According to an article in the Madison St. Claire Record: "Attorney Stephen Tillery is arguing that a judgment in favor of cigarette maker Philip Morris was "fundamentally flawed," because it was based on "false facts advanced by Philip Morris at every step in this litigation." Madison County Circuit Judge Dennis Ruth has reset a hearing originally scheduled for Tuesday involving Tillery's petition for relief from the Illinois Supreme Court's dismissal of Price v. Philip Morris in 2005. The hearing will be held Aug. 21 in the $10.1 billion "light" cigarette labeling judgment that was later overturned. Tillery filed a brief in support of a first amended petition for relief from judgment on May 4."
"According to Tillery, the FTC never allowed "low tar" descriptors, never had a policy of permitting descriptors, never required that Philip Morris disclose test measurements, never allowed the use of descriptors through consent orders and never intended for non-parties such as Philip Morris to take guidance from consent orders. "Because Philip Morris falsely represented contrary 'facts' in the litigation and successfully convinced Justice Garman to rely on those false 'facts' to dismiss Plaintiff's claims, plaintiff's petition should be granted," Tillery wrote."
The Rest of the Story
Unfortunately for the plaintiffs, it is their side, not Philip Morris, which is erring on the facts regarding the FTC's role in propagating the low-tar myth. Let's examine the key points one-by-one:
1. The FTC never allowed "low tar" descriptors.
As part of the history of the FTC's regulation of low tar descriptors, there were two consent orders in which the FTC specifically permitted certain "low-tar" and "light" claims and set out conditions under which these claims could be made.
One of these was American Tobacco Co., FTC Docket No. C-3547 in 1994. As explained by the Illinois Supreme Court: "The agreed order provided, further, that 'presentation of the tar and/or nicotine ratings of any of respondent’s brands of cigarettes and the tar and/or nicotine ratings of any other brand (with or without an express or implied representation that respondent’s brand is ‘low,’ ‘lower,’ or ‘lowest’ in tar and/or nicotine) shall not be deemed' to violate the ban on numerical comparisons. American Tobacco, 119 F.T.C. at 11."
Another relevant consent order was issued in 1971 and involved a complaint against American Brands for implying in its advertising that certain cigarettes were low-tar: "The dispute between the FTC and American Brands was resolved in 1971, with the entry of a consent order that required American Brands to cease and desist from: Stating in advertising that any cigarette manufactured by it, or the smoke therefrom is low or lower in ‘tar’ by use of the words ‘low,’ ‘lower,’ or ‘reduced’ or like qualifying terms, unless the statement is accompanied by a clear and conspicuous disclosure of: 1. The ‘tar’ and nicotine content in milligrams of the smoke produced by the advertised cigarette; and 2. If the ‘tar’ content of the advertised brand is compared to that of another brand or brands of cigarette, (a) the ‘tar’ and nicotine content in milligrams of the smoke produced by that brand or those brands of cigarette, and (b) the ‘tar’ and nicotine content in milligrams of the lowest yield domestic cigarette.” American Brands, 79 F.T.C. at 225."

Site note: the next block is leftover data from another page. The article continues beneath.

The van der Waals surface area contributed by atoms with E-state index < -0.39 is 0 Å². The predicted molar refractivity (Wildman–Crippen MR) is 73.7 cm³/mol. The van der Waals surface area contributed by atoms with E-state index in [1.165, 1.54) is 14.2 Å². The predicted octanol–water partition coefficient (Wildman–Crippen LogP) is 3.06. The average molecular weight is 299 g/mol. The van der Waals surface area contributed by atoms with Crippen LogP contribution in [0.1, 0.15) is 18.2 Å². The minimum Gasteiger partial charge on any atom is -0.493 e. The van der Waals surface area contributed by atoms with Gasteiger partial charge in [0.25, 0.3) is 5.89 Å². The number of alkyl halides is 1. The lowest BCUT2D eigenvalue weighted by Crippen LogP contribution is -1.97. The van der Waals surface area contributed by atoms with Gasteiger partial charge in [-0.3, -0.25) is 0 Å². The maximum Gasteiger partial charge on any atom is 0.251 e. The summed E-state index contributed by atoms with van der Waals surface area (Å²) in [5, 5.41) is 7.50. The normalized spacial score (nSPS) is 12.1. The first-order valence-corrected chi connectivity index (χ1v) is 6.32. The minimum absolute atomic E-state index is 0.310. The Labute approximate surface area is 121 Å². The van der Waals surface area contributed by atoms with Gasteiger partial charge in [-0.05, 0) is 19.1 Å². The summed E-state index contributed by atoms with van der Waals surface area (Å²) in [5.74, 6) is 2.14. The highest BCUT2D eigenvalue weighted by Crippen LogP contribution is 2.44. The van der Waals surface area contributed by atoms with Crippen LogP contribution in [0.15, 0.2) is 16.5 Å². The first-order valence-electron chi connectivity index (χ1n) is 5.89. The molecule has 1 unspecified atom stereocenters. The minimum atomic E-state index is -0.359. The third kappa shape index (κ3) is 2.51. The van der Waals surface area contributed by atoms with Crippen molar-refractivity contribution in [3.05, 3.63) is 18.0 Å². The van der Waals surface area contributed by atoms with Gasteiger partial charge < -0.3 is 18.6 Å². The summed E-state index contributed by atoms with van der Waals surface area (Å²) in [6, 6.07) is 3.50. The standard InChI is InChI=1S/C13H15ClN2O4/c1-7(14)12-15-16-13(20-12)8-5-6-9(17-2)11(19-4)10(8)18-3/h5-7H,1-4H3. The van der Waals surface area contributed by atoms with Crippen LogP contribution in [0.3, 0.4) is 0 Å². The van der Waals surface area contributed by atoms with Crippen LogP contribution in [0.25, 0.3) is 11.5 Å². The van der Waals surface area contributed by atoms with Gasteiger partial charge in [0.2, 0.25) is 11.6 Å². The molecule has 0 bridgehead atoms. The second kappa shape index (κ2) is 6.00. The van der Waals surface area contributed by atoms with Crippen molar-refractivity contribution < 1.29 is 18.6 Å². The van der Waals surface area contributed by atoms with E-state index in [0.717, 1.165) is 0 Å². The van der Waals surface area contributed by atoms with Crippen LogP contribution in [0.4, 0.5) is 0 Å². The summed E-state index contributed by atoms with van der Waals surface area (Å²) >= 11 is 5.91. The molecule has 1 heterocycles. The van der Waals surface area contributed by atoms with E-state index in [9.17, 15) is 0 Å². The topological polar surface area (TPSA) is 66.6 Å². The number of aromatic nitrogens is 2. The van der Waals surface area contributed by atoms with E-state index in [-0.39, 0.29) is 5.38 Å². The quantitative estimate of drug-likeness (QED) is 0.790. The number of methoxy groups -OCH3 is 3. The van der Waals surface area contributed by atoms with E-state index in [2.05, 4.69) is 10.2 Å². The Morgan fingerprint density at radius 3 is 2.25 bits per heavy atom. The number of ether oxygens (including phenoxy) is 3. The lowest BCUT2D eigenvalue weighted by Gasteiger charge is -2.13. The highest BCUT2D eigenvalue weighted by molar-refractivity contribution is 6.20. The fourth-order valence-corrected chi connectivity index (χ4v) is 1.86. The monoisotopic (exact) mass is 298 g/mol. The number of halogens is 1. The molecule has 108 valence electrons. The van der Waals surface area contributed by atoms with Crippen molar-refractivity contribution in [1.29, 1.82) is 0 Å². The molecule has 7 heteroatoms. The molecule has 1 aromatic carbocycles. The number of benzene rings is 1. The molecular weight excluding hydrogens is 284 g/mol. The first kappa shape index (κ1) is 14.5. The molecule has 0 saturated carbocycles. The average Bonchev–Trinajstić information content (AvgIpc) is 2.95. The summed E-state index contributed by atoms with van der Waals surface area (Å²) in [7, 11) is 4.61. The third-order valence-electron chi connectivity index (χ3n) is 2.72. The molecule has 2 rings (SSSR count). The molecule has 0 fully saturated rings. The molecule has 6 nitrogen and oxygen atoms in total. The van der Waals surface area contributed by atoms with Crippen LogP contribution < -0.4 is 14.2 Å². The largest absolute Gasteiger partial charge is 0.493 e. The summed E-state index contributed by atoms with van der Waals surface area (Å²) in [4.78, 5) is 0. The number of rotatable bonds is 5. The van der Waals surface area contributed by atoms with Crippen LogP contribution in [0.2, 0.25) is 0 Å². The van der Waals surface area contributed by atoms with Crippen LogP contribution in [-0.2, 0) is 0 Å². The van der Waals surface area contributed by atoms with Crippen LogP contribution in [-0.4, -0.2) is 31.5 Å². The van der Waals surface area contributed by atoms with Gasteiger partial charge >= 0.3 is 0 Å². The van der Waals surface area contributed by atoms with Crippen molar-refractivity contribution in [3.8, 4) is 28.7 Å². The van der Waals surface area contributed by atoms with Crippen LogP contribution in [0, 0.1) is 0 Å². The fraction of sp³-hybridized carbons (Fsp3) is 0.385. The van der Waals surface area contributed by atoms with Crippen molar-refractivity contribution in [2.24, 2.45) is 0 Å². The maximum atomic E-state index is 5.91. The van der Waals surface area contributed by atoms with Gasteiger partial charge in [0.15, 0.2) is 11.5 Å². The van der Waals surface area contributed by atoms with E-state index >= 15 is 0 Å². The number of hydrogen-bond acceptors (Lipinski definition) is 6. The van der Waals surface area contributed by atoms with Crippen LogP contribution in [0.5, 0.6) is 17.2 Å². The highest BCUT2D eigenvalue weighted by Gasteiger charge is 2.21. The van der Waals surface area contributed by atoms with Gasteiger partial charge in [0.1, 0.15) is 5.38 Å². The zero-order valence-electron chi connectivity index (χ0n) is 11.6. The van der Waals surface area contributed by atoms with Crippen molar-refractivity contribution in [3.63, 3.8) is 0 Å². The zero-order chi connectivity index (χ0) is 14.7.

Thus, the FTC explicitly did allow the use of "low tar" descriptors, as long as the company disclosed the tar and nicotine yields of the brand.
2. The FTC never had a policy of allowing descriptors.
The FTC may not have had a policy of allowing descriptors, but it clearly did allow descriptors under certain circumstances, under its consent orders as described above.
3. The FTC never required that Philip Morris disclose test measurements.
Well, this is kind of misleading. It is technically true that the FTC did not require the disclosure of test measurements on tar and nicotine yields. However, the FTC threatened to require the release of these test measurements, and in response, all the cigarette companies voluntarily disclosed the information, which is printed each year in an FTC report on tar and nicotine yields of all the cigarette brands on the market. Had Philip Morris ever decided not to voluntarily disclose this information, it is quite clear that the FTC would have then mandated the disclosure. So in fact, there was a "de fact" requirement that cigarette companies disclose the tar and nicotine yields of their cigarette brands.
4. The FTC never allowed the use of descriptors through consent orders.
As we have just seen, this is false. In a 1971 consent order, the FTC very clearly allowed the use of low-tar descriptors, as long as the actual yield was provided to consumers and as long as any comparative statements were accompanied by the yields of the relevant products and of the lowest yield product on the market.
5. The FTC never intended for non-parties such as Philip Morris to take guidance from consent orders.